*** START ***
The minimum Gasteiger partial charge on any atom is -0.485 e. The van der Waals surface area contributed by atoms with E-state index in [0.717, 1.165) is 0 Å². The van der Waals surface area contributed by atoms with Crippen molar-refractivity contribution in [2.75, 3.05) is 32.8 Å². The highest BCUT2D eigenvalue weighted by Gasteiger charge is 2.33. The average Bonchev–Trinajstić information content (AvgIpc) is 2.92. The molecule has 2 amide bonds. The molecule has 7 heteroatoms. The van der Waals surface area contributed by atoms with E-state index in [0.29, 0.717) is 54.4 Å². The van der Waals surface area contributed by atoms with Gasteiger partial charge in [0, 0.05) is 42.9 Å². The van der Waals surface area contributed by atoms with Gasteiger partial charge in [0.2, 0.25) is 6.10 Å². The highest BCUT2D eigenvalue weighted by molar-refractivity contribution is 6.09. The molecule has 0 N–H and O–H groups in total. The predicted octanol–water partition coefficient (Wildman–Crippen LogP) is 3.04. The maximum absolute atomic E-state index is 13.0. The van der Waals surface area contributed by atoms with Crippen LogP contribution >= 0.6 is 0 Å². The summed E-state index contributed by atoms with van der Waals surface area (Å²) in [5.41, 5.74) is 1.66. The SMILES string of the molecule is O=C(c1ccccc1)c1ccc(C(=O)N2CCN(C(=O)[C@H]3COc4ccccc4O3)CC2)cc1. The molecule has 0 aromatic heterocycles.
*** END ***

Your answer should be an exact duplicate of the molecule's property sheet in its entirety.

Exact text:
The minimum Gasteiger partial charge on any atom is -0.485 e. The van der Waals surface area contributed by atoms with E-state index in [0.717, 1.165) is 0 Å². The van der Waals surface area contributed by atoms with Crippen molar-refractivity contribution in [2.75, 3.05) is 32.8 Å². The highest BCUT2D eigenvalue weighted by Gasteiger charge is 2.33. The average Bonchev–Trinajstić information content (AvgIpc) is 2.92. The molecule has 2 amide bonds. The molecule has 7 heteroatoms. The van der Waals surface area contributed by atoms with E-state index in [0.29, 0.717) is 54.4 Å². The van der Waals surface area contributed by atoms with Gasteiger partial charge in [0, 0.05) is 42.9 Å². The van der Waals surface area contributed by atoms with Gasteiger partial charge in [0.2, 0.25) is 6.10 Å². The highest BCUT2D eigenvalue weighted by molar-refractivity contribution is 6.09. The molecule has 0 N–H and O–H groups in total. The predicted octanol–water partition coefficient (Wildman–Crippen LogP) is 3.04. The maximum absolute atomic E-state index is 13.0. The van der Waals surface area contributed by atoms with Crippen LogP contribution >= 0.6 is 0 Å². The summed E-state index contributed by atoms with van der Waals surface area (Å²) in [5.41, 5.74) is 1.66. The SMILES string of the molecule is O=C(c1ccccc1)c1ccc(C(=O)N2CCN(C(=O)[C@H]3COc4ccccc4O3)CC2)cc1. The molecule has 0 aromatic heterocycles.